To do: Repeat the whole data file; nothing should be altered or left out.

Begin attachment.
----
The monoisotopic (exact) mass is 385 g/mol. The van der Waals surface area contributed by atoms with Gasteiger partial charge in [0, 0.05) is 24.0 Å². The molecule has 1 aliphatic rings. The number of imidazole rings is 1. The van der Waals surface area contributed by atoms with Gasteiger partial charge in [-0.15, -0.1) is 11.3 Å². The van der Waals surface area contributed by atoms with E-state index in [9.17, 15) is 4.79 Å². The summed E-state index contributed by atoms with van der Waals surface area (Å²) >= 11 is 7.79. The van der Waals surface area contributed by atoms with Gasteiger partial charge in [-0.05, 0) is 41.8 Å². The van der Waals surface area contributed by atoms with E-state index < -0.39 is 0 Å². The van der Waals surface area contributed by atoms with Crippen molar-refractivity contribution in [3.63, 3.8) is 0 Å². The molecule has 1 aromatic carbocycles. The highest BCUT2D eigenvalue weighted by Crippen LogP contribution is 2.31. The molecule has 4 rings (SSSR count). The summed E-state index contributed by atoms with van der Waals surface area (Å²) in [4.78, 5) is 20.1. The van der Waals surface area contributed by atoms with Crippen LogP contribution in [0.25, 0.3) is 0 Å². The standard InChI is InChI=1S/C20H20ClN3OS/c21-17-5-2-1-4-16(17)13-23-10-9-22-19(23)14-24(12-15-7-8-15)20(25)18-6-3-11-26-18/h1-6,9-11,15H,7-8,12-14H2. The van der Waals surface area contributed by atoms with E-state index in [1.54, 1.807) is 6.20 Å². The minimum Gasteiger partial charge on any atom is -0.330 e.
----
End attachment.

The monoisotopic (exact) mass is 385 g/mol. The van der Waals surface area contributed by atoms with Gasteiger partial charge in [0, 0.05) is 24.0 Å². The molecule has 1 aliphatic rings. The number of imidazole rings is 1. The van der Waals surface area contributed by atoms with Gasteiger partial charge in [-0.15, -0.1) is 11.3 Å². The van der Waals surface area contributed by atoms with E-state index in [9.17, 15) is 4.79 Å². The summed E-state index contributed by atoms with van der Waals surface area (Å²) >= 11 is 7.79. The van der Waals surface area contributed by atoms with Gasteiger partial charge in [-0.05, 0) is 41.8 Å². The van der Waals surface area contributed by atoms with E-state index < -0.39 is 0 Å². The van der Waals surface area contributed by atoms with Crippen molar-refractivity contribution in [3.63, 3.8) is 0 Å². The molecule has 1 aromatic carbocycles. The highest BCUT2D eigenvalue weighted by Crippen LogP contribution is 2.31. The molecule has 4 rings (SSSR count). The summed E-state index contributed by atoms with van der Waals surface area (Å²) in [4.78, 5) is 20.1. The van der Waals surface area contributed by atoms with Crippen LogP contribution in [0.25, 0.3) is 0 Å². The standard InChI is InChI=1S/C20H20ClN3OS/c21-17-5-2-1-4-16(17)13-23-10-9-22-19(23)14-24(12-15-7-8-15)20(25)18-6-3-11-26-18/h1-6,9-11,15H,7-8,12-14H2. The van der Waals surface area contributed by atoms with E-state index in [1.54, 1.807) is 6.20 Å². The minimum Gasteiger partial charge on any atom is -0.330 e.